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Accessing personal health records
Can a person access their personal health records?
Under the Data Protection Act (DPA) 2018 and General Data Protection Regulation (GDPR) individuals have a legal right to apply for access to health information held about them. This is a “Subject Access Request”. It includes NHS or private health records held by a GP, optician or dentist, or by a hospital.
How can a person access their health records?
The NHS Page How to access your health records gives information on accessing medical records. It states there are three main ways for a patient to get their GP record:
- A patient can get their GP record by logging into their account using the NHS app or NHS website.
- A patient might be able to use other online services or apps. A list is provided of other GP online services and apps.
- A patient can ask for their GP record at their GP surgery.
The guidance goes on to state that to access other medical records a patient needs to ask for them at the NHS service they went to. For specific details they should check the website for the NHS service they want records from.
Can a person be denied access to their health records?
Under Schedule 3 of the Data Protection Act 2018 there are certain circumstances in which full access to a patient’s health record may be denied. These include cases where the release is likely to cause serious harm to the physical or mental health of the patient or another individual. Prior to release, the data controller for the records should consult with either a health professional responsible for the individual or someone with the experience and qualifications to advise accordingly.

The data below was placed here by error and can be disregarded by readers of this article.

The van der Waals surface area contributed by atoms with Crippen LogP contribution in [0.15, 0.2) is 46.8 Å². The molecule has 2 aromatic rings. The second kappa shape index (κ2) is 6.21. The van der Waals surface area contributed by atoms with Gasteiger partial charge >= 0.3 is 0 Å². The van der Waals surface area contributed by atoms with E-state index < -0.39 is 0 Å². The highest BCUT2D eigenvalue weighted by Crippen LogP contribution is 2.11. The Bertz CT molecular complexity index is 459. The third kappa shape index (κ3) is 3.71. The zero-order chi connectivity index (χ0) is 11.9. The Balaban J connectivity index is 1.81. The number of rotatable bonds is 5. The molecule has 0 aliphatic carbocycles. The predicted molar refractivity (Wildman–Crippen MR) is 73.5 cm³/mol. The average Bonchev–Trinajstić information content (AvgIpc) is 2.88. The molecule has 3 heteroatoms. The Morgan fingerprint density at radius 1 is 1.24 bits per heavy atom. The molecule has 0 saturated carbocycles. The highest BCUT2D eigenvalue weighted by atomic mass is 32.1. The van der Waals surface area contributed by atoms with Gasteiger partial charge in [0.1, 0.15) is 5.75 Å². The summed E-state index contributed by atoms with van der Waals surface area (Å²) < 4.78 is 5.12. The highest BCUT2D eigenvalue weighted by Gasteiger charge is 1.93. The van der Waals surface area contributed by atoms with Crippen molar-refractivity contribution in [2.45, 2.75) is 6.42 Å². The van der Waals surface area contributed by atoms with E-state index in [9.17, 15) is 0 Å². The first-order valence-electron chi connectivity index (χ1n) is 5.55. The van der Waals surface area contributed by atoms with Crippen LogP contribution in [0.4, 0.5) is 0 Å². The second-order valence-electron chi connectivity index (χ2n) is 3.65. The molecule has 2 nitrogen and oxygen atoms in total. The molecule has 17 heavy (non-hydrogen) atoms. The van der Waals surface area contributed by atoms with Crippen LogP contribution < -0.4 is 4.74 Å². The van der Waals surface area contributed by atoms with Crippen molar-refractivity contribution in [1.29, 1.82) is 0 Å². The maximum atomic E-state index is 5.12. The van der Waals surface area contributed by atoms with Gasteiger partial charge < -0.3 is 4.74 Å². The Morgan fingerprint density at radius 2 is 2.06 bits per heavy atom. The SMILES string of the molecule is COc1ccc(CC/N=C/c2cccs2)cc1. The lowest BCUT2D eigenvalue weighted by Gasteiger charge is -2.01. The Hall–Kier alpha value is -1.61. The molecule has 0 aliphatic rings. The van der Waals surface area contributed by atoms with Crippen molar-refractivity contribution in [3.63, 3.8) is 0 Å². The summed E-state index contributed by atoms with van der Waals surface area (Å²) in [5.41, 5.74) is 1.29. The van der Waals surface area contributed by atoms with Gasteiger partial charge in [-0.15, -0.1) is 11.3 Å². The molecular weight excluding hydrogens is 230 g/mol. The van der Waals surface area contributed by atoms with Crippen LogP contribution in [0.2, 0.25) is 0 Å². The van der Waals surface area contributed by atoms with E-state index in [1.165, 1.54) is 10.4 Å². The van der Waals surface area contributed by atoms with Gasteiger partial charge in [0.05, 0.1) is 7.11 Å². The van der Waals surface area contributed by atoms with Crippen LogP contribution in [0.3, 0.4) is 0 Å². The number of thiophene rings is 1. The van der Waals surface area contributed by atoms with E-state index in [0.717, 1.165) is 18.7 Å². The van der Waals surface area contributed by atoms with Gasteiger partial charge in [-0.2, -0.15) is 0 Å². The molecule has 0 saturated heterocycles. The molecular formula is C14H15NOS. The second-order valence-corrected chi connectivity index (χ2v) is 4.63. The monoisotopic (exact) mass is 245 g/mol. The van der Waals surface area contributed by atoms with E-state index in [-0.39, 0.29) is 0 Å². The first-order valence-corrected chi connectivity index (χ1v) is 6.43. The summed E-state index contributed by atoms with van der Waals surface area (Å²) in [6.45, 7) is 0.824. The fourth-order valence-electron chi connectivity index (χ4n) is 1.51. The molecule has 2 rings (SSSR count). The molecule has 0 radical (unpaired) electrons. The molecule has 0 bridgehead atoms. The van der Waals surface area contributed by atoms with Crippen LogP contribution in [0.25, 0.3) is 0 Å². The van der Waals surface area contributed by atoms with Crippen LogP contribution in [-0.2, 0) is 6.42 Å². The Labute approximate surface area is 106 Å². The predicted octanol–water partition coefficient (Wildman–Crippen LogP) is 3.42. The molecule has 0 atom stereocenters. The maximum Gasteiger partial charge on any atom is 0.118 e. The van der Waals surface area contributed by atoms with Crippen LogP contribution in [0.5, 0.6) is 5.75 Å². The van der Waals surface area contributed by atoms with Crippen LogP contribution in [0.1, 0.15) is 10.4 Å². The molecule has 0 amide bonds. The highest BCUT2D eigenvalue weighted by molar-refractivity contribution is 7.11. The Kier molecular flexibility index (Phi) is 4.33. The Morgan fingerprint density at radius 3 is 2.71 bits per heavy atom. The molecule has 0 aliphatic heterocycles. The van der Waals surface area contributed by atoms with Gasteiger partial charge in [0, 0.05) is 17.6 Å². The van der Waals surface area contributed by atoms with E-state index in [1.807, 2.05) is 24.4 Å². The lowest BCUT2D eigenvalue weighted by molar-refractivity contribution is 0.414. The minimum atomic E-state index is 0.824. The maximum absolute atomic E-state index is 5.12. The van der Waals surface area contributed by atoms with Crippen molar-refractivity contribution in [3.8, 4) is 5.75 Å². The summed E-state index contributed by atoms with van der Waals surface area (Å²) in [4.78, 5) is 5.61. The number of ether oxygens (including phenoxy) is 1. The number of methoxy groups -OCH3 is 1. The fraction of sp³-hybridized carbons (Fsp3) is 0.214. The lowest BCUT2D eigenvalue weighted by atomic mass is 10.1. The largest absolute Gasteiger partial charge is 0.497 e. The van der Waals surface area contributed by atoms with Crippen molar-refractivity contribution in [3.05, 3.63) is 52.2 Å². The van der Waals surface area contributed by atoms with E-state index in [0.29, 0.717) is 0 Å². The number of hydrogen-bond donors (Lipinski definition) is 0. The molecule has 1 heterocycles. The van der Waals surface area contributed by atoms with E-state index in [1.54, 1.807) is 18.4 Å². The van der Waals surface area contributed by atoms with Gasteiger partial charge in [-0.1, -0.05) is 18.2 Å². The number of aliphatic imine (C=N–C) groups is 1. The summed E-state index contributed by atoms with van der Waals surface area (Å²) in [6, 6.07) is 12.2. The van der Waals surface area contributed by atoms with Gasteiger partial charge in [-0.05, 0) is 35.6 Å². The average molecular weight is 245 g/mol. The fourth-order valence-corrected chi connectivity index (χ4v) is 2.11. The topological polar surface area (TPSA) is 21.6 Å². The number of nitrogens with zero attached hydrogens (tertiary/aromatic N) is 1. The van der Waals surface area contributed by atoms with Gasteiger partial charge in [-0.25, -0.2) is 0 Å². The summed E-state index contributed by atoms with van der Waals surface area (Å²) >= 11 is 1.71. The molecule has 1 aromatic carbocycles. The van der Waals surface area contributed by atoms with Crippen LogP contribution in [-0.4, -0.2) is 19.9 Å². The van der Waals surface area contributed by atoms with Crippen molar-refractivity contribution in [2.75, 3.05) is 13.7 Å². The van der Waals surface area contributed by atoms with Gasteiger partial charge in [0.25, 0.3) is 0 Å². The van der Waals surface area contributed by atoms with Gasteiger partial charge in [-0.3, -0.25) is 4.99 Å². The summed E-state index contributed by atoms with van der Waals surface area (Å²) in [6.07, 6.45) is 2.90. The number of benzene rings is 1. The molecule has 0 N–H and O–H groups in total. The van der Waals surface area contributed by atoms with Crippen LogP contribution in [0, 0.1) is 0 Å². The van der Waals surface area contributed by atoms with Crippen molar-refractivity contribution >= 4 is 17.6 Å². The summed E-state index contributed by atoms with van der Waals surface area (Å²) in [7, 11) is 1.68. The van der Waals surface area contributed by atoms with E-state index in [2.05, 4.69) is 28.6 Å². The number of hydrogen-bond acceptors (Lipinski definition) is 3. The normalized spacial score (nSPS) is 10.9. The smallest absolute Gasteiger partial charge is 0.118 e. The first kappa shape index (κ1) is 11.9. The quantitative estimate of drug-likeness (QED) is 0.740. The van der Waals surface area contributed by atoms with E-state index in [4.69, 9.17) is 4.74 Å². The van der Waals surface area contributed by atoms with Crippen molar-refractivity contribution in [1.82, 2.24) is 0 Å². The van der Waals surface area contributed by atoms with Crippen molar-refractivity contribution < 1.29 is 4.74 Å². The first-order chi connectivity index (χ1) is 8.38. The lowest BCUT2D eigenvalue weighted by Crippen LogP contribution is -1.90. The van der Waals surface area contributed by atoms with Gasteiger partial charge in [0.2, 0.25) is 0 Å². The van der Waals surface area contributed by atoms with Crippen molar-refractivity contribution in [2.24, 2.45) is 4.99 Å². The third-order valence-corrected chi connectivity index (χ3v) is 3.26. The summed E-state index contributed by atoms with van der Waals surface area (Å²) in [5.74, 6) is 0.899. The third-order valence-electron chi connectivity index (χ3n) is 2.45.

Can a person edit or destroy their health records?
There are minimum retention periods for which medical records must be maintained. These are clearly set out by the British Medical Association.
It may be possible for a person to get their records amended or updated to reflect their current circumstances. Patients have the right to apply to the Information Commissioner’s Office (ICO) to make a complaint or have inaccurate records amended or destroyed. The ICO provides information pages on how to do this: Your right to get your data corrected and Make a complaint.
It should be noted that while individuals are entitled to have personal data rectified if it is inaccurate or incomplete, even if a medical diagnosis is later proved to be incorrect this may not mean that the records are inaccurate and can be changed. For instance, a misdiagnosis of a medical condition may continue to be held as part of a patient’s medical records even after the diagnosis is corrected because it is relevant for the purpose of explaining previous treatment given to the patient and may help those treating the patient later. There is further information on medical opinions on this ICO webpage.
Can a person access someone else’s health records?
Health and care records are confidential so a person can only access someone else’s records if they are authorised to do so. To access someone else’s health records, a person must:
- be acting on their behalf with their consent, or
- have legal authority to make decisions on their behalf (i.e. power of attorney), or